Multicultural Interests and Citizenship Minister Ljiljanna Ravlich today launched three projects that aim to support migrant and refugee families in the south-east metropolitan area.
The combined launch was for two projects funded through the Community Relations Integrations Officer (CRIO) Grants Program, administered by the Office of Multicultural Interests, and one through Lotterywest.
The CRIO Program has been developed by the State Government, with funding assistance from the Australian Government Department of Immigration and Citizenship, to raise awareness of and facilitate access to services and programs for members of new and emerging communities.
The two CRIO projects launched today are The Gowrie and the Gosnells Women’s Health Service.
“I strongly support the CRIO projects as they are a practical community based strategy that aims to educate people about what local community services are available for them to offer support and assistance,” the Minister said.
“Newly arrived refugees and migrants are often unaware of the range of services and programs available to them.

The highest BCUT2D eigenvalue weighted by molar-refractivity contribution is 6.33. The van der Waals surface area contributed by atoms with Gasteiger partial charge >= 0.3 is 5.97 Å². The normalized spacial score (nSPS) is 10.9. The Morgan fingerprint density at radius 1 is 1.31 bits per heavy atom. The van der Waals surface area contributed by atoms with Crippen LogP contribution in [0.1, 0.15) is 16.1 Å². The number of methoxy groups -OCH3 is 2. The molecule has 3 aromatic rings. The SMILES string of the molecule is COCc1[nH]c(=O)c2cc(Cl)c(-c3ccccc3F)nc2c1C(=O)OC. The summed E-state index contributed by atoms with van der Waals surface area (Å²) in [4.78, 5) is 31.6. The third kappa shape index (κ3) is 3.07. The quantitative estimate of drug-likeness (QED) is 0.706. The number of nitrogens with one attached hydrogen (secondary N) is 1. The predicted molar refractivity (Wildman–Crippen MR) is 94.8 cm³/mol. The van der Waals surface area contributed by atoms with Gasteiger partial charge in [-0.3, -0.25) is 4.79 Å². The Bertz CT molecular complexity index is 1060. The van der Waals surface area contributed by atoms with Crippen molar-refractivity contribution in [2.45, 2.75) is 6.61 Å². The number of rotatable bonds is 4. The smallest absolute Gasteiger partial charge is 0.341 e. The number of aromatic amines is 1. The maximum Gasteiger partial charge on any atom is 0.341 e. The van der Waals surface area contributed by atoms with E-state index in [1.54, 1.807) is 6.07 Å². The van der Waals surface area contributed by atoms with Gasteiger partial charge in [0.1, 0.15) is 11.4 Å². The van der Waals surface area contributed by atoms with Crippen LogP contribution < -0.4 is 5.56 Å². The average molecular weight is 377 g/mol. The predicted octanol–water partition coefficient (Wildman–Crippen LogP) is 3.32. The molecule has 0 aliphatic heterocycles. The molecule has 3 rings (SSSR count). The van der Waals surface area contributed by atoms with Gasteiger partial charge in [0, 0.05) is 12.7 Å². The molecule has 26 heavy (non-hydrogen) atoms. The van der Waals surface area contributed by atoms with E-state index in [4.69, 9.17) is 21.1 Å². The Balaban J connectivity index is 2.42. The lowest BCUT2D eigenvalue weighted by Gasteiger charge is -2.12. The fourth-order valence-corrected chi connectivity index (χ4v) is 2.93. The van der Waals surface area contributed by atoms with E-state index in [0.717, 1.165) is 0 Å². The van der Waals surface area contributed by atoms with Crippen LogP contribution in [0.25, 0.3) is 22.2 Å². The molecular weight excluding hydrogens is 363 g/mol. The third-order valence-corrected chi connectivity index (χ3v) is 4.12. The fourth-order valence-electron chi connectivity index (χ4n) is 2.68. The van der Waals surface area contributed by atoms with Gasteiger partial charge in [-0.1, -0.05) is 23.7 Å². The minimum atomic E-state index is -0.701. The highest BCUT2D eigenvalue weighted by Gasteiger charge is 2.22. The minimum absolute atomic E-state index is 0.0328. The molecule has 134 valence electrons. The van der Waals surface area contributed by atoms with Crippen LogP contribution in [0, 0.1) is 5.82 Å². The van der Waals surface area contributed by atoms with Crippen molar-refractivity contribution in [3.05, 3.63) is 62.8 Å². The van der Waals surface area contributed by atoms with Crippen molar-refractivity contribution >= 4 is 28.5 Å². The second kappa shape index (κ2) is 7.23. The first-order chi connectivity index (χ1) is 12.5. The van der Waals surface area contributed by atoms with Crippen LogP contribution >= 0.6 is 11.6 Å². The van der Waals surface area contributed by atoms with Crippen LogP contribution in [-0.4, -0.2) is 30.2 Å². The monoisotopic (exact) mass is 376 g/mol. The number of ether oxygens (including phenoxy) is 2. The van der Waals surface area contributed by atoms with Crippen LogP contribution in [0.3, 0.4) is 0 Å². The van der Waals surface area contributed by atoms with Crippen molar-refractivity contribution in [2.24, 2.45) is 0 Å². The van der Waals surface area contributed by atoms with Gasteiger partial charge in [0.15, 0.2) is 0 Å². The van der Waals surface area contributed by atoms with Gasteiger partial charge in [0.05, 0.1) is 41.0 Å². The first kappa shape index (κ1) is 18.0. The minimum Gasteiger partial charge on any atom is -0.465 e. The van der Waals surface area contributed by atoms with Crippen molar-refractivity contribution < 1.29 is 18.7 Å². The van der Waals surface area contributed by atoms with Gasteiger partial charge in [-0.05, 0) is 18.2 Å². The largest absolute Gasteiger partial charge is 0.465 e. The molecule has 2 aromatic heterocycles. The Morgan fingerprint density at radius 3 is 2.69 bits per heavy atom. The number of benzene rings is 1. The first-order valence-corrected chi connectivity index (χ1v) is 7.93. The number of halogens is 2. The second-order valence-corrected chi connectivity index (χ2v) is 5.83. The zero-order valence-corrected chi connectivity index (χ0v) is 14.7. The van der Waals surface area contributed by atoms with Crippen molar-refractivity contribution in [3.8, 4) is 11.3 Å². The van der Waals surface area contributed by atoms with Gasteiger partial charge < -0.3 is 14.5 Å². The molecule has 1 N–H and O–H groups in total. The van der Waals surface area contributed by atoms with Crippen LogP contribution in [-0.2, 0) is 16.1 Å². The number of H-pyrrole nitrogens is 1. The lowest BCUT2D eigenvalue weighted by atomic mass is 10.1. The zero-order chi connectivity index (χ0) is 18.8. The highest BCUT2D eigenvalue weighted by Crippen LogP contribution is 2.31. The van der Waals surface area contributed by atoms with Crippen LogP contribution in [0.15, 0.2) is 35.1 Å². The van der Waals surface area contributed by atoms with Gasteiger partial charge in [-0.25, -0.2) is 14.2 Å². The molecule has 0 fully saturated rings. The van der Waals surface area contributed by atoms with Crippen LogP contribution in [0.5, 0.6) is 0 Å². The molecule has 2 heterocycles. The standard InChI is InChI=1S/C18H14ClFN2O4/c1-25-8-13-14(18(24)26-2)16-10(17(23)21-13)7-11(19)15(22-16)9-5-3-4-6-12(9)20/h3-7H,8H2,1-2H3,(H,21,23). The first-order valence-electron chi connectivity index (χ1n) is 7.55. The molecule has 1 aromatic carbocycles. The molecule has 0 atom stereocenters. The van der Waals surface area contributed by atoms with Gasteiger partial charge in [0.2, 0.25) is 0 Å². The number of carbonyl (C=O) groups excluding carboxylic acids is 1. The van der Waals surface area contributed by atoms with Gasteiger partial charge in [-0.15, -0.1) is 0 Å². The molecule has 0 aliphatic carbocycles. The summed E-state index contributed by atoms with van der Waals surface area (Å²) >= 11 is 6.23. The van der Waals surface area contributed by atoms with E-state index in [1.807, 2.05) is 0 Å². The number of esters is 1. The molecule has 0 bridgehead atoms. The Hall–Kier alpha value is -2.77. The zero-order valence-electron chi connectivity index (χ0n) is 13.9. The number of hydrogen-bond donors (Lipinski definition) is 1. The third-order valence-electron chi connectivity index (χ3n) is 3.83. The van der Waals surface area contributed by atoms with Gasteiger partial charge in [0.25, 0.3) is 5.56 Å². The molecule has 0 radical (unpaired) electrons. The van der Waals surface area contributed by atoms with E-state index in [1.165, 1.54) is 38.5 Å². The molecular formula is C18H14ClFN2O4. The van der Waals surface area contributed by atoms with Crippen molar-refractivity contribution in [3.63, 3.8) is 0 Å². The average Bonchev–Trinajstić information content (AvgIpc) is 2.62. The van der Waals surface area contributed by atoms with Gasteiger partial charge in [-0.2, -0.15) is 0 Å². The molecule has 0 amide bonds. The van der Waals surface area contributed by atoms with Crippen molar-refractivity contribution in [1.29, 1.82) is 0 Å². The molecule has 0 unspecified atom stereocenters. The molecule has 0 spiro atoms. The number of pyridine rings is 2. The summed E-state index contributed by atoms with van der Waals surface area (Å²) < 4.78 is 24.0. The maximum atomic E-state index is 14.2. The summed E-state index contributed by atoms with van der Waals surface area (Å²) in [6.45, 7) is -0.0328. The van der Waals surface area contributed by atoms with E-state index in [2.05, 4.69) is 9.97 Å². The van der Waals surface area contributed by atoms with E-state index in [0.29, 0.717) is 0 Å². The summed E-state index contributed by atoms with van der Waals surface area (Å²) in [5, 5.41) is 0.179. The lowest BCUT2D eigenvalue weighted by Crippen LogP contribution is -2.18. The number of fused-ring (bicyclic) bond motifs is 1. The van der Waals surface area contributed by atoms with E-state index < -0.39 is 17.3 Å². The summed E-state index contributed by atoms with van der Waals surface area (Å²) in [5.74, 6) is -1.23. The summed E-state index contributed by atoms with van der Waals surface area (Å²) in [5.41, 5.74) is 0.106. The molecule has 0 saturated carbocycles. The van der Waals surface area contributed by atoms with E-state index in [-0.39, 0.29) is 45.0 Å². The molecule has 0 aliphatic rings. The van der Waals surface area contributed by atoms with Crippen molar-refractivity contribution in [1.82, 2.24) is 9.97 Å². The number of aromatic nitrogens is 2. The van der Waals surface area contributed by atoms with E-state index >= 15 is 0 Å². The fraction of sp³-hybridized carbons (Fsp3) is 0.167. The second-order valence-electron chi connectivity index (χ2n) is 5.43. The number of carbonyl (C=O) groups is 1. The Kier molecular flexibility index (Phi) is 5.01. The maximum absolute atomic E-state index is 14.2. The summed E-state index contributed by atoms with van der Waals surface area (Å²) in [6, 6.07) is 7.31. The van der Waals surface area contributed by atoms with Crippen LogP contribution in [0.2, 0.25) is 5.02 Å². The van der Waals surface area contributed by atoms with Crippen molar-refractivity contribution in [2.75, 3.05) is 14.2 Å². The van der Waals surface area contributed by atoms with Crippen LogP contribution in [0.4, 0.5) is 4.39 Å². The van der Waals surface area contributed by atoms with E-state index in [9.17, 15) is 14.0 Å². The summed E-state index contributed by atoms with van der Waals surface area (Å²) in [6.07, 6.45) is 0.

“They also face barriers such as language, transport and the cultural appropriateness of services and information provision in gaining access to those services.”
Ms Ravlich said settlement was a highly complex process and its success was the responsibility of both the individual concerned and the community as a whole, particularly in its ability to support the integration of immigrants into Australian society.
“Community based projects such as these are vital in developing relationships between new and emerging communities and service providers so that members of these communities can better access services and programs,” she said.
“It also helps them build their capacity to identify and find solutions to their needs, which they know better than anybody else. “
The Gowrie’s CRIO project aims to establish networks and identify issues and service gaps for young people aged 12 to 17 from new and emerging communities.
The Gosnells Women’s Health Service CRIO project aims to provide support for refugee women and their children settling in the south east metropolitan corridor to access post and prenatal services available in the area, with a focus on parenting, pregnancy, childbirth and emotional health and wellbeing.
The Gowrie’s innovative Multicultural Supported Playgroups project, funded by Lotterywest, is also being launched to assist migrant and newly arrived refugee families with young children in the south-east corridor.
The project aims to develop and strengthen parents’ knowledge and understandings of young children's development and to facilitate their access to local community services and facilities. Weekly ‘family play and learning sessions’ are provided at the creche facility at Gosnells Community Lotteries House.
“It’s very encouraging to see community agencies with shared visions working together address to issues and implement programs that have the potential to make such a difference,” the Minister said.
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